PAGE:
Mr Monkey found out that the Chinese Arts Centre was celebrating the Chinese New Year, and that 2011 was going to be the Year of the Rabbit.
When he was in Manchester Mr Monkey dropped into the Centre to see what was going on. He found that there was everything you could want to make plasticene rabbits, or to draw rabbits, or to make a cardboard rabbit mask.
Mr Monkey collected one of the blank rabbit masks, but it turned out that it was intended for a full-size human, not a pocket-size monkey.
When he got home, Mr Monkey was delighted to find that he could download a pdf of the rabbit mask design.
He cunningly made Mr Rik print it out at a reduced size.
Mr Rik insisted that he'd printed it the right size for a young monkey, but Mr Monkey wasn't totally convinced.
Mr Monkey told Mr Rik exactly where to draw the rabbit's teeth, mouth, nose, eyes and ears, and where to punch holes for Mr Monkey to see through.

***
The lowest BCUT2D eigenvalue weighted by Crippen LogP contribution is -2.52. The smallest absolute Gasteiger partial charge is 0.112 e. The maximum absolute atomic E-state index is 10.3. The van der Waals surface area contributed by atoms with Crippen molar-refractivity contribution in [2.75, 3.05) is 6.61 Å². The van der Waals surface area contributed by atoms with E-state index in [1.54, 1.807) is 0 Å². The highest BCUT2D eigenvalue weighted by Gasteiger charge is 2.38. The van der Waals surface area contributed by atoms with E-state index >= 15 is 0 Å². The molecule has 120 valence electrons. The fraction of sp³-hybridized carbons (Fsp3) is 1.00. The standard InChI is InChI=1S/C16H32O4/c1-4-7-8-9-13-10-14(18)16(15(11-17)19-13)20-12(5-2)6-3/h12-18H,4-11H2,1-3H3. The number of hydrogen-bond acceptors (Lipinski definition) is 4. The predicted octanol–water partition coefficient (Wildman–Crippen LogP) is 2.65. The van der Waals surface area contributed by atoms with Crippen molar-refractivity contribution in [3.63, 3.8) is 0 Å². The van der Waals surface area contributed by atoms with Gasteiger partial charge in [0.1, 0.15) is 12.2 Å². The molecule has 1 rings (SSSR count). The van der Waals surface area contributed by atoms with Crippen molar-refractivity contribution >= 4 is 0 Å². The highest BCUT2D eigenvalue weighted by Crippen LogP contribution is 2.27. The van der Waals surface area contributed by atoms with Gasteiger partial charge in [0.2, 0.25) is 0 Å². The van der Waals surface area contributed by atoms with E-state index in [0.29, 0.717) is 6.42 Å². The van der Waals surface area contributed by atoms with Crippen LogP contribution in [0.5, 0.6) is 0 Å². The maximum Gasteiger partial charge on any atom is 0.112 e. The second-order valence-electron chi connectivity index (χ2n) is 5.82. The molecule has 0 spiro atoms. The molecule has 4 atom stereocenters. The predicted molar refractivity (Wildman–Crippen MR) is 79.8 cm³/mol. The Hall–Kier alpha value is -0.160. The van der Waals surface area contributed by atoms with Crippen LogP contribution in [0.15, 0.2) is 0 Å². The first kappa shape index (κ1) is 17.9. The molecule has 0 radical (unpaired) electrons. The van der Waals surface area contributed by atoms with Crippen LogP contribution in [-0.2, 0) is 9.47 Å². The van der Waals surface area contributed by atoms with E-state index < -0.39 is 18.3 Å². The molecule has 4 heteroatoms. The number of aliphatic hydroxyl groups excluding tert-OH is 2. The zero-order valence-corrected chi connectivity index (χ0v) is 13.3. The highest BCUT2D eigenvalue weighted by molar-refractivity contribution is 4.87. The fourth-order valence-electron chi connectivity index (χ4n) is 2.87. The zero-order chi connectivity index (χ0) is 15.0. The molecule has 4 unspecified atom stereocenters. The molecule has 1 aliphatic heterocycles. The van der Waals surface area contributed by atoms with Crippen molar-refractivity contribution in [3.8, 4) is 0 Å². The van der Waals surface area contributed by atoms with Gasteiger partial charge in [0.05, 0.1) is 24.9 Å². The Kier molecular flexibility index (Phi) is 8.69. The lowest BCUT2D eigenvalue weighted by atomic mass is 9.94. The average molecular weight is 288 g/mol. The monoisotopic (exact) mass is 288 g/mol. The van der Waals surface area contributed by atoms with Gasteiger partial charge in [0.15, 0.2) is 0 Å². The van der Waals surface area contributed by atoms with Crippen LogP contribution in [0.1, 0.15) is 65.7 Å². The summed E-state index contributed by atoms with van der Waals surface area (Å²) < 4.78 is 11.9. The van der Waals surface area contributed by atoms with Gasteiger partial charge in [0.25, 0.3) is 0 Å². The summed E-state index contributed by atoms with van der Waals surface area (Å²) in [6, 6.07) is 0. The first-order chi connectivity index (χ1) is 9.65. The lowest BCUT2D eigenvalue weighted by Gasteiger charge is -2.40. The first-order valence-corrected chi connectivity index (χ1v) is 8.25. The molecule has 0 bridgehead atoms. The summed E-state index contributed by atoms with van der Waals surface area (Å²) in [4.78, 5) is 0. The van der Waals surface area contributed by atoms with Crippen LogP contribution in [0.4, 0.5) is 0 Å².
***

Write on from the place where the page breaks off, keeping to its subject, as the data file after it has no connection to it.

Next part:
Then he looked at the mask and decided that it didn't want a lot of decoration.
When Mr Rik had coloured in the nose and tongue of the rabbit, and had carefully cut away all the bits of cardboard that didn't look like a rabbit, Mr Monkey noticed that the mask was a bit smaller than it had been before.
He began to think that Mr Rik might have been right about the size of the mask.
Mr Monkey knew that there is a Chinese rabbit in the moon, using a pestle and mortar to grind herbs for a potion of immortality, and decided his rabbit would be looking up at the moon to see the moon rabbit.
Mr Monkey watched from a safe distance while Mr Rik applied glue to bits of the mask and bent other bits so that the glue held them in place, and generally turned the sheet of card into a three dimensional rabbit face.
Mr Monkey agreed, finally, that Mr Rik had got the size right, give or take a little.
Mr Monkey cut out a circle of card to represent the moon and drew a rabbit working a pestle and mortar to one side. Then Mr Rik fixed it to one of the rabbit mask's ears.
Mr Monkey's rabbit mask was complete!
Mr Rik liked the mask that Mr Monkey had designed so much that he made a human-sized copy with one of the card blanks he'd collected from the Chinese Arts Centre.
Then they went out into the nearest field and impersonated Chinese rabbits looking up at the rabbit in the moon.